Obstacles to access to health
Healthcare services for women are woefully inadequate. Health clinics are understaffed and personnel are undertrained and often unpaid. Sierra Leone’s maternal mortality rate is the highest in the world (2,000 of 100,000), as a result of lack of access to pre- natal and post natal care, lack of contraceptive usage and family planning (only 4% of women have access to family planning services), cultural barriers, financial barriers, lack of skilled birth attendants, health issues including malaria, HIV/AIDS and unsafe abortions. The President has announced the forthcoming creation of a free medical scheme for pregnant and lactating mothers and children under 5.


  • Reform or repeal all discriminatory statutory laws in conformity with CEDAW to ensure conformity with international and regional instruments on women’s rights, including discriminatory provisions within the Constitution, Criminal Code and Family Code.
  • Harmonise statutory, customary, and religious laws in conformity with inter-national and regional instruments on women’s rights and ensure that where conflicts arise between formal legal provisions and customary law, the formal provisions prevail.
  • Strengthen other measures to protect women from violence and support victims, including by removing obstacles to victims’ access to justice; ensuring effective prosecution and punishment of offenders; implementing training for all law enforcement personnel; and establishing shelters for women victims of violence.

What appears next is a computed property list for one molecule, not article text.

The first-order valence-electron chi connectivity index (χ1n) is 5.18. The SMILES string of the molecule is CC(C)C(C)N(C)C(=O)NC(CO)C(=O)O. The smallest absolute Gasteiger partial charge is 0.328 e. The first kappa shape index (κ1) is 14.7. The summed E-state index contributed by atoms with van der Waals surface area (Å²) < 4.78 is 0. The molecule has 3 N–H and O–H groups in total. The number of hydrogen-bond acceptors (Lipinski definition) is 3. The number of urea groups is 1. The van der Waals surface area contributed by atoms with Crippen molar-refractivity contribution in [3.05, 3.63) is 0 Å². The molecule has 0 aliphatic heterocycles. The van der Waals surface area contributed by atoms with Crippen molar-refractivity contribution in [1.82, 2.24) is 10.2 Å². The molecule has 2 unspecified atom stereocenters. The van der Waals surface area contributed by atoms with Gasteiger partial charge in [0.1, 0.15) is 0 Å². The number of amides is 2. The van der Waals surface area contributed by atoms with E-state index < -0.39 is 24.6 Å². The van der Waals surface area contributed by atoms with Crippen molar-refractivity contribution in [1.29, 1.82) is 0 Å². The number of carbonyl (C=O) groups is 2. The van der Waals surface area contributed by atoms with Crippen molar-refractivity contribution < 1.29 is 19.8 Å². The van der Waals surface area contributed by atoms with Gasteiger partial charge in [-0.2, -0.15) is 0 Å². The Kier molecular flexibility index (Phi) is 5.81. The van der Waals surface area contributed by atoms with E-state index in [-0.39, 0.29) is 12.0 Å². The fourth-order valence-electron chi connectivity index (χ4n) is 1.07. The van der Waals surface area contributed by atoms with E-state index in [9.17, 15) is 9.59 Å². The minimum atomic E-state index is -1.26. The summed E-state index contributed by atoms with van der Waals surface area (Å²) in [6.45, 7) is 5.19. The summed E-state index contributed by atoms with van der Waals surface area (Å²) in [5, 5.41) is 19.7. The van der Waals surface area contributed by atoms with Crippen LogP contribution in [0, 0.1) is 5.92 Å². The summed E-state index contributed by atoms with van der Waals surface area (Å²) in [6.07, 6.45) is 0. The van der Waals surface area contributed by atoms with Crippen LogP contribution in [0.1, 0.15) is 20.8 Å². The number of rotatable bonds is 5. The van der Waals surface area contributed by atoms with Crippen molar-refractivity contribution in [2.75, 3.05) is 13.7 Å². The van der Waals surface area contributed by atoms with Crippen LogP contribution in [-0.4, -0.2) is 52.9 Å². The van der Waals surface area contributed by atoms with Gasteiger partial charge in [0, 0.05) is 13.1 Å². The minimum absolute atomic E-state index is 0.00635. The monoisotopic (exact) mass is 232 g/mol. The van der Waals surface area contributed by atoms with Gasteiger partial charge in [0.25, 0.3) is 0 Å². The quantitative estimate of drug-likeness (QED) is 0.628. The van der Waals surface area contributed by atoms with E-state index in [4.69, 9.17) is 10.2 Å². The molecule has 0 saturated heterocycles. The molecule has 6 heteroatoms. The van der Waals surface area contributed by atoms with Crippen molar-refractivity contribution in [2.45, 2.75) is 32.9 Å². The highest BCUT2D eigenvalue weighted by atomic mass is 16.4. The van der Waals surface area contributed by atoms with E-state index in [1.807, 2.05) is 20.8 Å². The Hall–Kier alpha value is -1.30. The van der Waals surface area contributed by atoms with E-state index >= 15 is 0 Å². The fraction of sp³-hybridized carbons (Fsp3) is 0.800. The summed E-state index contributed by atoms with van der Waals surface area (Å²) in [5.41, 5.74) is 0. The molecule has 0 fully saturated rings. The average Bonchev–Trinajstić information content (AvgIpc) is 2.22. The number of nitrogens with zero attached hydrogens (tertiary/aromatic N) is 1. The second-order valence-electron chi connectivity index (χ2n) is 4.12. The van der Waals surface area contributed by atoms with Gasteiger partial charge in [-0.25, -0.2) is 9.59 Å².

• Increase efforts to ensure women’s equal access to education and employment, including measures to ensure equal access at all levels of education and by regulating the informal sector.
  • Increase women’s access to political life, including by adopting temporary special measures, such as quotas.
  • Improve access, quality, and efficiency of public health care, strengthen efforts to reduce the incidence of maternal and infant mortality, to increase knowledge of and access to affordable contraceptive methods, improve sex education and establish family planning services.
  • Adopt all necessary measures to reform or eliminate cultural practices and stereotypes that discriminate against women, including through awareness-raising programmes targeting women and men, traditional and community leaders.
  • Ratify the Optional Protocol to CEDAW and the Maputo Protocol.
  • Implement all recommendations issued by the CEDAW Committee in June 2007.


  • Focal Point: FAWE
  • CEDAW Committee recommendations, June 2007
  • CEDAW NGO Coalition Shadow Report to the CEDAW Committee, May 2007
  • Wikigender, www.wikigender.org


Forum for African Women Educationalists (FAWE)
FAWE is a pan-African Non-Governmental Organisation working in 32 African countries to empower girls and women through gender-responsive education. FAWE works hand-in-hand with communities, schools, civil society, NGOs and ministries to achieve gender equity and equality in education through targeted programmes which influence government policy, build public awareness. www.fawe.org